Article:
Reports today claiming that Diageo's public offer to up its stake in United Spirits (USL) is doomed to failure should be taken in some sort of context.

As the drinks giant lines up the two-part purchase of 27.4% of USL, it has triggered a mandatory tender offer to the unit's shareholders that could bet a further 26%. The offer, which runs from 10 April to 26 April, will be priced at the same level as the initial 27.4% buy – INR1,440 per share. This level was announced at the same time as the deal was confirmed, way back in November.

With USL's shares trading in Bombay at INR1,755 at the close today, many in the media have suggested that Diageo's public offer “is unlikely to succeed after it opted not to lift its offer price”. Indeed, it would appear that some of Diageo's own shareholders are uncomfortable at the prospect of the move failing to come good.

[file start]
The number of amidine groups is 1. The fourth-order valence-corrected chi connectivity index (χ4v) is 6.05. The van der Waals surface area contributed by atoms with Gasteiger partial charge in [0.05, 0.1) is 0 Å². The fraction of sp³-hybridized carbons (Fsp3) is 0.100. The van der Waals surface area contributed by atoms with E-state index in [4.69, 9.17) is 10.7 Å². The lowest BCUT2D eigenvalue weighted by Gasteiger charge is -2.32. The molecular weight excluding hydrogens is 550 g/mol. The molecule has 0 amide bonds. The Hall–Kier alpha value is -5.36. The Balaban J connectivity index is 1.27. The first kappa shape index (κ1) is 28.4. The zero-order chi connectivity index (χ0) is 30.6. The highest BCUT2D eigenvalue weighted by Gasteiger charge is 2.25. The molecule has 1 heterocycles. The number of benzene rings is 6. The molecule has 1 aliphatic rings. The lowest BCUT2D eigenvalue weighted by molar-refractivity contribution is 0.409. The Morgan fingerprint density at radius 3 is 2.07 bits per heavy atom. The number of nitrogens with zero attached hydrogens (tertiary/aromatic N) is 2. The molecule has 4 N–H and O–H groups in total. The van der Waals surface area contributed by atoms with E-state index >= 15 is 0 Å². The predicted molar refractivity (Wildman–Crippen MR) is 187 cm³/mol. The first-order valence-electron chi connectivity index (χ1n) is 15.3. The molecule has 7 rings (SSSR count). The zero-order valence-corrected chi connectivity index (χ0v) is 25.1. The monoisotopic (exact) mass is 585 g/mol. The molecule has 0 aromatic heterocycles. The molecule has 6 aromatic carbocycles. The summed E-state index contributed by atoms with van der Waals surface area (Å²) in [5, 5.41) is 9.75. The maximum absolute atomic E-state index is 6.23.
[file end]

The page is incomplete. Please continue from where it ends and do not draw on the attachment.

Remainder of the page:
The important word to bear in mind, however, is “mandatory”. Diageo is launching the public offer because it has to, rather than because it wants to.

There is nothing stopping the UK-based firm from waiting for the dust to settle on its Indian foray, and then heading out to up its stake in the future. It would appear from USL's share performance since November, however, that investors believe Diageo does not have any patience.

Witness, then, the company's handling of ShuiJingFang in China. As it looked to gain a notable presence in the baijiu market, Diageo had to wait a very long time: Almost five years, in fact. And, even then, the firm trod cautiously, launching a mandatory tender offer at a very low price, to ensure local investors maintained a healthy interest in the white spirits producer.

While the Indian authorities may not be quite as sensitive as China's when it comes to foreign interest in its domestic companies, Diageo's own sensitivity, in this instance, will be linked to the absence of a free trade agreement between India and the European Union.

As the rate of duty stands at 150% for a bottle of international spirits, there really is no rush to get into India in a big way right now. And yet, getting a foothold for when the doors open and Scotch whisky is welcomed with open arms is vital.

And, that's exactly what Diageo has done.